Walk-offs are more fun, right?
The Mets will certainly take their 3-2, last-minute win over the Yankees on Wednesday, but the events that led up to it were less than ideal.
A deeply strange managerial decision in the top of the eighth, a blown chance in the bottom of the eighth and a two-out single in the top of the ninth that forced them to face Aaron Judge are all dust in the wind now. Starling Marte won the game for the Mets with a single in the bottom of the ninth, and the win goes into the books all the same. Even better for the suddenly streaking Mets, it completed a sweep against the best team in the league.
Before the pandemonium of a walk-off and the mini collapse that made it necessary in the first place, Max Scherzer had himself a pretty nice 38th birthday.
With the Mets needing a win to sweep a two-game series from the reeling Yankees, Scherzer lived up to his $43.3 million salary. The bullheaded veteran gave the Mets seven innings of vintage Scherzer, helping them get most of the way to a win.
Before the game, Mets’ manager Buck Showalter was asked about Scherzer, who has become the team’s de facto ace as Jacob deGrom inches his way back to full health. It hasn’t all been roses for Scherzer, who himself missed a month and a half with an oblique injury. But with a player like Scherzer, the manager explained, there was no need to fret about how he’d handle his first Subway Series start.
“If it’s 3,000 people at a spring training game, Max is the same guy,” Showalter said. “If he’s doing drills on a back field, he approaches it the same way. He never fails to have a competitive edge, regardless of what the atmosphere is. That’s good, because a lot of guys aren’t able to do that. I love it.”
Showalter and the Mets had to love what they saw on Wednesday night — though some batted ball luck surely helped — and conversely, the Yankees went home kicking themselves for the second night in a row. They were 0-for-8 on Tuesday with runners in scoring position and 0-for-7 on Wednesday. That noise you just heard was Yankee general manager Brian Cashman furiously calling up other GM’s to trade for another bat.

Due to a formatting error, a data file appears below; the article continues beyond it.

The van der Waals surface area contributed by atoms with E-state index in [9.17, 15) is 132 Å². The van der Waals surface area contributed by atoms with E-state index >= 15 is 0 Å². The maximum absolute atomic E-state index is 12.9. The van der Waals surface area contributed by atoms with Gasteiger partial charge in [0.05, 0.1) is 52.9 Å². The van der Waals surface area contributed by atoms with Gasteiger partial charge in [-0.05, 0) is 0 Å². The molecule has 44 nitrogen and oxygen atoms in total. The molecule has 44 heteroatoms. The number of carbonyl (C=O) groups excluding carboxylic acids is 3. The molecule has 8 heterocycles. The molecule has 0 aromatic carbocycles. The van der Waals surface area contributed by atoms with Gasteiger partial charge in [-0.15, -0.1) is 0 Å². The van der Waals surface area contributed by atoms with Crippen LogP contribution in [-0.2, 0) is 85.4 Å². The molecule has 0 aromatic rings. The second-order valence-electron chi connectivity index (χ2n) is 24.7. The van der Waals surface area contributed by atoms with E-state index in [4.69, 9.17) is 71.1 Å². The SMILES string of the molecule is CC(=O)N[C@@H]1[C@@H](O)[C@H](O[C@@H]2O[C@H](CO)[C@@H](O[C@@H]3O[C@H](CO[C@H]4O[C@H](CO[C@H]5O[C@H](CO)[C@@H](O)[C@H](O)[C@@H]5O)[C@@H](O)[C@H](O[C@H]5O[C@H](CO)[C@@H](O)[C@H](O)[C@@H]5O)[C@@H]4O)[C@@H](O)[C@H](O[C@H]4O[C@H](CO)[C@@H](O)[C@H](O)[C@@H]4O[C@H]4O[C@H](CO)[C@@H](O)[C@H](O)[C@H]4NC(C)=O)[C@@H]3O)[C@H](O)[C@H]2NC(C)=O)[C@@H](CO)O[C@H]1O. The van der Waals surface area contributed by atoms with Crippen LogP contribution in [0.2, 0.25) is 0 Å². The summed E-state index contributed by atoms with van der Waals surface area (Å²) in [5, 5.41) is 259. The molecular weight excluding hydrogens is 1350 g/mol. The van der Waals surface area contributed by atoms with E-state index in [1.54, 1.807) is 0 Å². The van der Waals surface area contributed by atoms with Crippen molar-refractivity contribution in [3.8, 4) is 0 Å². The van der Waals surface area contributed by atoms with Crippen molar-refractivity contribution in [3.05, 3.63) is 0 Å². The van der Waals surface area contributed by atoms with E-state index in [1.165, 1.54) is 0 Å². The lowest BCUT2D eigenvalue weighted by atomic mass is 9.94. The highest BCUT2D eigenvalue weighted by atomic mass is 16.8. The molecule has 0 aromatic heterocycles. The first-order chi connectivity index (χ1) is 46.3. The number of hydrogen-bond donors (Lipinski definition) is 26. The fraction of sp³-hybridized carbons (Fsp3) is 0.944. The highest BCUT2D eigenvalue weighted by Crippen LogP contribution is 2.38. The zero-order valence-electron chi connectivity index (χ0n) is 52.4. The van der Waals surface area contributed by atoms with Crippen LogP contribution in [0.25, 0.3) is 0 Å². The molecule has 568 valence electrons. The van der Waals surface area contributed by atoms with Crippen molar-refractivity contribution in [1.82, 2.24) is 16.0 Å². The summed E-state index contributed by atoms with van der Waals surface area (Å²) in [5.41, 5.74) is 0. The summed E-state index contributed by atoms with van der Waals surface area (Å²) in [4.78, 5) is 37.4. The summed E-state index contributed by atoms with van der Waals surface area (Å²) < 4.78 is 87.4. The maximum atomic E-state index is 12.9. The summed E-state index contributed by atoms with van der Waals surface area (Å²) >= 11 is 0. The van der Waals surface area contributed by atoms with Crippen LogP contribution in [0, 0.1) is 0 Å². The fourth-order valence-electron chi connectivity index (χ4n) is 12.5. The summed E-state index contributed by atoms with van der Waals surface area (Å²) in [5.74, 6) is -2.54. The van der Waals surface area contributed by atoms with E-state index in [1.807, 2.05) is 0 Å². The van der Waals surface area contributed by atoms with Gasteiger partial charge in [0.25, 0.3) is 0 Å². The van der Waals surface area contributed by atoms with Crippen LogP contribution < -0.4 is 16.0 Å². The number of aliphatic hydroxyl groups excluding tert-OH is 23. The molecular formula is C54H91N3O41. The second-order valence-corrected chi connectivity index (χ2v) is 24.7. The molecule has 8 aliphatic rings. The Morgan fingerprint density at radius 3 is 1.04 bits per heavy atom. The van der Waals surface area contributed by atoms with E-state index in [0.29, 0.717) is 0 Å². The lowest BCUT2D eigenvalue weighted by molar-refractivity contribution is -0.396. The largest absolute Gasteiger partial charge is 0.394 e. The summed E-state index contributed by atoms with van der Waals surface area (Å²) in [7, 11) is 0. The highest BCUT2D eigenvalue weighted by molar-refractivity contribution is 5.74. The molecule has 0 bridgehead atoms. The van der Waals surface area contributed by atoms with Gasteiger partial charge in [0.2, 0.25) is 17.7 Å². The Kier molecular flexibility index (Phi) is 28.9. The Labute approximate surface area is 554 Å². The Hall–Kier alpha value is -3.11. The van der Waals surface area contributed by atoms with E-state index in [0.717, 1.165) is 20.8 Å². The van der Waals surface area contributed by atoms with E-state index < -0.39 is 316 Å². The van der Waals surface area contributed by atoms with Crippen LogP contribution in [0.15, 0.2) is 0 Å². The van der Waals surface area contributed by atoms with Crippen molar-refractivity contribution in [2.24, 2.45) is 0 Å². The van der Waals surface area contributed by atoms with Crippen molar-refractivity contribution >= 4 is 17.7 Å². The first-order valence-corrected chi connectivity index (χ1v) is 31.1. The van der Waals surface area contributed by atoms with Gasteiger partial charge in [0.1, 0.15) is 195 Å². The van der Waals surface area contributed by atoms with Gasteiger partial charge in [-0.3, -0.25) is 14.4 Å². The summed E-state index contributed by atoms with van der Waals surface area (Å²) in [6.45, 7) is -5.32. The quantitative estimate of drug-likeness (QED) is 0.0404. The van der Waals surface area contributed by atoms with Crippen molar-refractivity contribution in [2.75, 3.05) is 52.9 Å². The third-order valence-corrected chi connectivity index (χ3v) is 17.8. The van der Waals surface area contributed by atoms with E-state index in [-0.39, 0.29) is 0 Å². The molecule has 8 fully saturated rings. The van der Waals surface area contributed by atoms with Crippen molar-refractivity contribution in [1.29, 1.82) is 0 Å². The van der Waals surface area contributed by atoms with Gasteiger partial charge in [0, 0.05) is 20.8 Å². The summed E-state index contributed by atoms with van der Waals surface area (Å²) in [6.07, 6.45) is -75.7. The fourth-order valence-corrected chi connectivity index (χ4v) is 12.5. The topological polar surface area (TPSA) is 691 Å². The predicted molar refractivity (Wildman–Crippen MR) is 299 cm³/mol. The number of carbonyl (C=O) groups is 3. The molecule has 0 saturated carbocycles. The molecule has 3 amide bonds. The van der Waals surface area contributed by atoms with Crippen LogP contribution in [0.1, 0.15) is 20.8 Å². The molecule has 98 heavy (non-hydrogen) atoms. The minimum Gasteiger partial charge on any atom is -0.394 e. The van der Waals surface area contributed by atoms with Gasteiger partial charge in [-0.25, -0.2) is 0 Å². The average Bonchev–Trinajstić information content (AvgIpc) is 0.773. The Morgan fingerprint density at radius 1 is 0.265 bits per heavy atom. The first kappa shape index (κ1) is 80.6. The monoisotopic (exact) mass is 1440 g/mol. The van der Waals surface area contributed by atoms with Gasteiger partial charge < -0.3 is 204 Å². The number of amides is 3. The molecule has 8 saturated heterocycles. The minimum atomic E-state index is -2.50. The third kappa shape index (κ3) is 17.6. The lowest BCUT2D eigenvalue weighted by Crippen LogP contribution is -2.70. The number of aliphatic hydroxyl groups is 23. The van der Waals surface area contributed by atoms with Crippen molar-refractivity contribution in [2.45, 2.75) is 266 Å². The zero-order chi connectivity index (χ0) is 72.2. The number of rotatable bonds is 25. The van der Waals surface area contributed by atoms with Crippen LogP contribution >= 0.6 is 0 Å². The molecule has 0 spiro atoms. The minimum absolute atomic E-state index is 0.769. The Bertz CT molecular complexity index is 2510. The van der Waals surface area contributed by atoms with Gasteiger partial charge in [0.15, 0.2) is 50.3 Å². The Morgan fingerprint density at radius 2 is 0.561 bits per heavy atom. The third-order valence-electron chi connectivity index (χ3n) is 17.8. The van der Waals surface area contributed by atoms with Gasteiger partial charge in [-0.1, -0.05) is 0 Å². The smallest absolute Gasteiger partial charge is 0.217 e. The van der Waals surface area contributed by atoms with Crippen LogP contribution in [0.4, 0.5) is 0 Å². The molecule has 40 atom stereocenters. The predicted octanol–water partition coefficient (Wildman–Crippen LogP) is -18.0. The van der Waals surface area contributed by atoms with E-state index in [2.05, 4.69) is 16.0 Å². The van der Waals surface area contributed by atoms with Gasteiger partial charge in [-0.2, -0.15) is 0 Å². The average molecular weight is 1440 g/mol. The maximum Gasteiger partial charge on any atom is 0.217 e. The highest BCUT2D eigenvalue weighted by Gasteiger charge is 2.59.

Now, about that managerial decision. Five pitches was all it took to briefly spoil Scherzer’s birthday. Staked to a 2-0 lead, having just watched Scherzer put together his masterpiece, David Peterson came in for the eighth.
Four-pitch walk to Anthony Rizzo, first-pitch bomb to Gleyber Torres, tie game.
Showalter’s decision to use Peterson was questionable at best and reckless at worst. Peterson is a career starter who had pitched just three times out of the bullpen this year, four times in his entire career. More importantly, his outing on Wednesday came on the shortest rest he’s ever had. Peterson last pitched on July 24 against San Diego, giving him just two days off. It’ll be interesting now to see how much time off he has to dwell on this Subway Series slip up.
Marte saved him in the end though, bringing home Eduardo Escobar who kicked off the ninth with a bullet double into left field. Marte, Escobar and Scherzer were all getting their first taste of the Subway Series, and it’s safe to say they liked the flavor.